We cannot underestimate the importance of this report. Antibiotic resistance is one of the biggest threats of our time and understanding more about who is prescribing and what is being prescribed is the first step to helping us make improvements.
In England we are progressing and implementing a raft of tools to help us reduce the levels of prescribing and resistance and these include benchmarking, accountability on prescribing and quality measures. We are also asking everyone in the UK, the public and the medical community, to join our campaign and become an Antibiotic Guardian. We want everyone to choose one simple pledge about how they make better use of antibiotics and help save these vital medicines from becoming obsolete.
ESPAUR was established as a response to the UK cross government 5-year strategy to address the growing problem of antibiotic resistance. The report focuses on the use of antibiotics, stewardship and levels of resistance by NHS area team across GP practices and hospitals (primary and secondary care).
Notes to editors
- Read the PHE English surveillance programme antimicrobial utilisation and resistance report.
- Both the primary and secondary care data is expressed as a defined daily dose (DDD) which is an internationally recognised unit of measurement of medicine consumption recommended by the WHO.
- The highest combined GP and hospital prescribing was in Merseyside (30.4 DDD per 1,000 inhabitants). Although rates of prescribing were higher in this area there were more narrow-spectrum antibiotics prescribed which are the preferred choices, wherever possible.
- The area with the lowest combined prescribing was in the Thames Valley with 22.8 DDD per 1,000 inhabitants per day).
- Consumption rates at a national and Area Team level were calculated using 2010 to 2011 and 2012 mid-year resident population estimates based on the 2011 census for England. 2013 consumption rates are based on 2012 mid-year population estimates.
- From 2010 to 2013 hospital admissions rose by 2.4% and bed-days declined by 1.3%. This suggests that there was increased activity but earlier discharge from hospital.
- GP prescribing rose by 4.1% between 2010 and 2013 from 20.6 to 21.5 DDD per 1,000 inhabitants each day. Prescribing to hospital inpatients rose by 12% from 2.3 to 2.5 DDD per 1,000 inhabitants per day over the same period and community prescribing rose by 32% from 1.3 to 1.7 DDD per 1,000 inhabitants per day.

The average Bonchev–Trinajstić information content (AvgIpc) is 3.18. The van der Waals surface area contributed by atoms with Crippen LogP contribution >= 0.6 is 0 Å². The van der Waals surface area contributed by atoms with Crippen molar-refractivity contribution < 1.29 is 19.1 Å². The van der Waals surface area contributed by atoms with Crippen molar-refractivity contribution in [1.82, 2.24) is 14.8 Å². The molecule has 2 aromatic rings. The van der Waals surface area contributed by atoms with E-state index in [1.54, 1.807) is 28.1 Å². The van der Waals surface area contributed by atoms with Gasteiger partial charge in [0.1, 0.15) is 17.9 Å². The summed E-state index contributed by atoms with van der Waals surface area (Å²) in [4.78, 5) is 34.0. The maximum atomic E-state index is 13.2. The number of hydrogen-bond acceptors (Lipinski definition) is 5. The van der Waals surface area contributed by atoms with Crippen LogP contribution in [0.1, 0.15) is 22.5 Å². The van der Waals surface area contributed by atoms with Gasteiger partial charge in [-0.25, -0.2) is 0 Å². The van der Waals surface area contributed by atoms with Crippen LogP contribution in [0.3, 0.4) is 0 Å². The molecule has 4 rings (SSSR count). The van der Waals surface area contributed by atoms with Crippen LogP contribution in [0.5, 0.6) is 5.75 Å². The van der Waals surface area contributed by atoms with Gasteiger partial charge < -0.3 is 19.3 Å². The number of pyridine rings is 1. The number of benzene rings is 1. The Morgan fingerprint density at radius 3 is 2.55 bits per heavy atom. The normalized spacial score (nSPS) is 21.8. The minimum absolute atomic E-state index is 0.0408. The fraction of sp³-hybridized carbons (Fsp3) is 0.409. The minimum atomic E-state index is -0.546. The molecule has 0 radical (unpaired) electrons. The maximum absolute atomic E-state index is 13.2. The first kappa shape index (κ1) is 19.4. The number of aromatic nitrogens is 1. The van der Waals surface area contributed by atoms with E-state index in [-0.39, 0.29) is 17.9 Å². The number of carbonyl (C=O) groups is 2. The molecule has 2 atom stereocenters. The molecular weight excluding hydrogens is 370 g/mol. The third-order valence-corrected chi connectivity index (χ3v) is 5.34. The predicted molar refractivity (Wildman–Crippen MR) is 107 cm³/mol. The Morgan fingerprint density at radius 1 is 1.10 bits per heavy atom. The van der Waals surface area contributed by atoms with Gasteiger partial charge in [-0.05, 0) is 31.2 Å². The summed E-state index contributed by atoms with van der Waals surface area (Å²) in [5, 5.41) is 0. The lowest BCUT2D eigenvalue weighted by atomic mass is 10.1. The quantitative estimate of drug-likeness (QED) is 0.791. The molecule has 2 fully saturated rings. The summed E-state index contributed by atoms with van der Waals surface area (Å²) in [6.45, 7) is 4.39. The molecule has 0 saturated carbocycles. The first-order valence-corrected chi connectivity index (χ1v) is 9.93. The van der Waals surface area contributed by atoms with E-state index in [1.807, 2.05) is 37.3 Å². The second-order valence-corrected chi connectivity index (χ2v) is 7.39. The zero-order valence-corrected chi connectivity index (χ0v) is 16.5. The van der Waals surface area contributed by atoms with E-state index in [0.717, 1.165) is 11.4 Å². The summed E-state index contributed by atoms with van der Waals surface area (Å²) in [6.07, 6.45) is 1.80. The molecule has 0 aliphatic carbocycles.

- Between 2010 and 2013 the predominant antibiotics in use in England were penicillins, tetracyclines and macrolides.
- In terms of the totality of prescribing in 2013, 66 different antibiotics were prescribed with the top 15 agents accounting for 98% and 88% of GP and hospital consumption respectively.
- E.coli - between 2010 and 2013 resistance to an antibiotic called ciprofloxacin increased 18% (3,654 to 4,321) and resistance to cephalosporins and gentamicin rose 28 and 27% respectively.
- Use of tetracyclines has risen significantly between 2010 and 2013 in both GP practices and in hospitals in all Area Teams. The DDD has risen from 3.9 to 4.5 per 1,000 inhabitants per day in GP practices and hospitals from 0.18 to 0.21 per 1,000 inhabitants per day.
- You can make your pledges on the Antibiotic Guardian website
- Public Health England’s mission is to protect and improve the nation’s health and to address inequalities through working with national and local government, the NHS, industry and the voluntary and community sector. PHE is an operationally autonomous executive agency of the Department of Health.
Infections press office
PHE press office, infections
61 Colindale Avenue
Phone 020 3682 0574
Out of hours 020 8200 4400
Published: 10 October 2014
From: Public Health England